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 Table of Contents  
Year : 2018  |  Volume : 28  |  Issue : 1  |  Page : 1-8

Cardiovascular Multimodality Imaging: It is Time to Get on Board! A “Società Italiana di Ecocardiografia e CardioVascular Imaging” Statement

1 Ospedale Riabilitativo di Alta Specializzazione, Unità Operativa di Cardiologia Riabilitativa e Preventiva, Motta di Livenza, Italy
2 Cardiovascular Center, Azienda Sanitaria Universitaria Integrata di Trieste, Trieste, Italy
3 Società Italiana di Ecocardiografia e CardioVascular Imaging, Milano, Italy
4 Department of Cardiology, University Hospital ‘San Giovanni di Dio e Ruggi d'Aragona’, Salerno, Italy
5 Department of Cardiology, Hospital Policlinico of Bari, Bari, Italy
6 Department of Torino Cardiovascular, San Giovanni Battista Hospital, Torino, Italy
7 Cardiology Department, Ospedali Riuniti University Hospital, Foggia, Italy
8 Department of General Surgery and Medical-Surgery Specialties, University of Catania, Catania, Italy
9 Department of Cardiac Surgery, Giuseppe Mazzini Hospital, Teramo, Italy
10 Medical Department, Cardiology Unit, Presidio Ospedaliero Integrato Portuense, Roma, Italy
11 Department of Health Technology Assessment (CIRHTA), Pisa, Italy
12 Department of Clinical and Experimental Medicine, University of Messina, Messina, Italy
13 Unità Operativa Complessa, Clinical and Rehabilitation Cardiology, Reggio Calabria, Italy

Date of Web Publication6-Mar-2018

Correspondence Address:
Dr. Francesco Antonini-Canterin
Società Italiana Di Ecocardiografia E Cardiovascular Imaging Via Sammartini, 5, 20125 Milano
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Source of Support: None, Conflict of Interest: None

DOI: 10.4103/jcecho.jcecho_66_17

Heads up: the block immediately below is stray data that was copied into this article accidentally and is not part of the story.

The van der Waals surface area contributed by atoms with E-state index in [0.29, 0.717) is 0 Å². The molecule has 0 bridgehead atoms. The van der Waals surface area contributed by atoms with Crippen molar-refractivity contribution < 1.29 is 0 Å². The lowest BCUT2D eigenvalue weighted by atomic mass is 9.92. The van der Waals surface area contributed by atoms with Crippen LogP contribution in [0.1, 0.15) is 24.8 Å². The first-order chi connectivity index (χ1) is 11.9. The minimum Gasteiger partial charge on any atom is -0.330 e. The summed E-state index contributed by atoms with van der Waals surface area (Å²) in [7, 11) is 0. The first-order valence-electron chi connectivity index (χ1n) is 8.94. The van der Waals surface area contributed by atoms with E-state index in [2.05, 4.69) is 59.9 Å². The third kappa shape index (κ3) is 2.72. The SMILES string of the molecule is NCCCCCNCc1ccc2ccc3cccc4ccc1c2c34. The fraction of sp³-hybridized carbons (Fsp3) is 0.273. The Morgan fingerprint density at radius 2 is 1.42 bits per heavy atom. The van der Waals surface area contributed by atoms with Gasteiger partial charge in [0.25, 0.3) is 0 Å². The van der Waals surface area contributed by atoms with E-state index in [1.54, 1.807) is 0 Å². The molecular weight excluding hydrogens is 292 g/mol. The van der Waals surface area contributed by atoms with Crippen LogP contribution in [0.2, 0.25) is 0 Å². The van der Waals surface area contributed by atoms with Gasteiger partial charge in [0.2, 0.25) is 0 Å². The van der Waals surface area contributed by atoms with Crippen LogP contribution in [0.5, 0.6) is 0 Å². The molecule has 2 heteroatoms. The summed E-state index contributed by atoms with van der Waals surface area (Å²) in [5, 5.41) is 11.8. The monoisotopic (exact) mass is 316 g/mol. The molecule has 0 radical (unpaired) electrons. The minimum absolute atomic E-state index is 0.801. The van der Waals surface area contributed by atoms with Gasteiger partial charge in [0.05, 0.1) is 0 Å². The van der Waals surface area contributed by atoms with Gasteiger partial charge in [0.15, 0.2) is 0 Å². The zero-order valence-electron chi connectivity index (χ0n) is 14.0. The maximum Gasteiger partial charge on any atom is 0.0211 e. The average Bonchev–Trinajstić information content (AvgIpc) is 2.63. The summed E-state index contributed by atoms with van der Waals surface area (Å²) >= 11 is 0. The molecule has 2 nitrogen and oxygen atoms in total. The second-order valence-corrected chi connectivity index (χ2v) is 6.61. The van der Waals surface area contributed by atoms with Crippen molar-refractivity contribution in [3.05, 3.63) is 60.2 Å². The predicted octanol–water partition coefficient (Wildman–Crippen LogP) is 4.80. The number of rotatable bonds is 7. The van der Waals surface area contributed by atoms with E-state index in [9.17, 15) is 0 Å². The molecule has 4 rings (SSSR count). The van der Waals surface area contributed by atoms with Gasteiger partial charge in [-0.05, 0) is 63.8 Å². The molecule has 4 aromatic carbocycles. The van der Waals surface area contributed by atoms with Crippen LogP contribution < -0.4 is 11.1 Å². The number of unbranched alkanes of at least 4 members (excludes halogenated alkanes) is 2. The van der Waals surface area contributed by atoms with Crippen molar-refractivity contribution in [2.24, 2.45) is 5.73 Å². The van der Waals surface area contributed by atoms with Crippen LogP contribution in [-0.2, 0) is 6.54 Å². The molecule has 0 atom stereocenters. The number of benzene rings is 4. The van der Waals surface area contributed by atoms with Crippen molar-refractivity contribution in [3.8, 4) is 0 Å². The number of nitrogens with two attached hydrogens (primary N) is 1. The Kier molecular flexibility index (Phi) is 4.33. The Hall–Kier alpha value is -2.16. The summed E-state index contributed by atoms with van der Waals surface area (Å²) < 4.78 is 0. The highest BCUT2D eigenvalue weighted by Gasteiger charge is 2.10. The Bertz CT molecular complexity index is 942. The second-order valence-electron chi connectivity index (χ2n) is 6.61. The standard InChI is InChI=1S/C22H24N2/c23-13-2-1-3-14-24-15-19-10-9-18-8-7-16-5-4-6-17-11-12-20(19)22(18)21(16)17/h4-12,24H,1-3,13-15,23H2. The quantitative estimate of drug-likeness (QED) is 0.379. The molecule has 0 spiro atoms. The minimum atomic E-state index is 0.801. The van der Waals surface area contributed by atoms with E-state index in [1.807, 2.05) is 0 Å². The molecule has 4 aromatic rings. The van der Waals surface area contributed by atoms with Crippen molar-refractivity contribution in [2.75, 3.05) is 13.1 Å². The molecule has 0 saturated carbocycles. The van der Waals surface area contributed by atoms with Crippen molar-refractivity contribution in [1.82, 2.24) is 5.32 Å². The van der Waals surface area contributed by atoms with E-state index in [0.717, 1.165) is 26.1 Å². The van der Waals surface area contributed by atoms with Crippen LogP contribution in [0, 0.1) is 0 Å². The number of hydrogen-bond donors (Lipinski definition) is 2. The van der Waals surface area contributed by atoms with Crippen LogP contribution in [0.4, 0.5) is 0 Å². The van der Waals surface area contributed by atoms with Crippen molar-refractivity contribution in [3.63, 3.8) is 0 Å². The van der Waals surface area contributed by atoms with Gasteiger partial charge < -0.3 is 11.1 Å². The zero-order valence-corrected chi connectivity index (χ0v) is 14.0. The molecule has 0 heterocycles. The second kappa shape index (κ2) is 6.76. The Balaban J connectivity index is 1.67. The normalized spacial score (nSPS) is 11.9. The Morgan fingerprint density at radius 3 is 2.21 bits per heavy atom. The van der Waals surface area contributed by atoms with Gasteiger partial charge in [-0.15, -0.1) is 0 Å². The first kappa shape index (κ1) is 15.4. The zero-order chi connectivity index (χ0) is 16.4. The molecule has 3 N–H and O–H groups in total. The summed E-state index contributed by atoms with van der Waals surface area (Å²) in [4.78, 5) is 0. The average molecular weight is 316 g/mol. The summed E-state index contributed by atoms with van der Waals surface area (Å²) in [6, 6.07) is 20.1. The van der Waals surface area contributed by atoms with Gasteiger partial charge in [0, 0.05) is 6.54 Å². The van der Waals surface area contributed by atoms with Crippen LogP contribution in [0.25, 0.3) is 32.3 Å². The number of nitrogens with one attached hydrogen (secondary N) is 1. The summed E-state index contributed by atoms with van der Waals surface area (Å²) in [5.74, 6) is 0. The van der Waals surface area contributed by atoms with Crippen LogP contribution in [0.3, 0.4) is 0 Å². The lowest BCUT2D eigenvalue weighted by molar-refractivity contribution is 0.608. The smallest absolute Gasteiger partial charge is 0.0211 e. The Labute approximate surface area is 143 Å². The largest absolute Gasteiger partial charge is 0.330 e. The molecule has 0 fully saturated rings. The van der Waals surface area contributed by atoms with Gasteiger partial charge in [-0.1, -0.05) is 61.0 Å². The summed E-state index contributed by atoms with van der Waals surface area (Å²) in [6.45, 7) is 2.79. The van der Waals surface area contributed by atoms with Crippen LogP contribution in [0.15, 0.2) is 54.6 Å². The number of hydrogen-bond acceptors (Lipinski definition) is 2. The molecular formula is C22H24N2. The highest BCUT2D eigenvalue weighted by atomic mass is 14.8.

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How to cite this article:
Antonini-Canterin F, Faganello G, Mantero A, Citro R, Colonna P, Giorgi M, Manuppelli V, Monte I, Petrella L, Posteraro A, Di Bello V, Carerj S, Benedetto F. Cardiovascular Multimodality Imaging: It is Time to Get on Board! A “Società Italiana di Ecocardiografia e CardioVascular Imaging” Statement. J Cardiovasc Echography 2018;28:1-8

How to cite this URL:
Antonini-Canterin F, Faganello G, Mantero A, Citro R, Colonna P, Giorgi M, Manuppelli V, Monte I, Petrella L, Posteraro A, Di Bello V, Carerj S, Benedetto F. Cardiovascular Multimodality Imaging: It is Time to Get on Board! A “Società Italiana di Ecocardiografia e CardioVascular Imaging” Statement. J Cardiovasc Echography [serial online] 2018 [cited 2021 Oct 26];28:1-8. Available from: https://www.jcecho.org/text.asp?2018/28/1/1/226685

  Introduction Top

Along with the growth of patients at cardiovascular risk, a new wave is hitting the world of health care. Over the recent decade, noninvasive and invasive imaging technologies have been protagonists of a dramatic evolution. This process, as a Tsunami, may overwhelm the way the physicians were used to work until now [Figure 1]. The greater availability and reliability of current imaging modalities to reveal the details of various cardiac structures and pathophysiology has made the evaluation of cardiovascular disease multimodal. Hence, along with traditional imaging modalities, such as single photon computed emission tomography (SPECT) or tissue Doppler imaging and two-dimensional echocardiography (2DE), new technologies emerge in the scene such as deformation/speckle tracking imaging (strain and strain rate) and three-dimensional echocardiography (3DE); miniaturized or handheld cardiovascular ultrasound machine; positron emission tomography (PET) and computed tomography (CT), and cardiac magnetic resonance (CMR) as well as the combination of them, resulting in the so-called “fusion imaging.”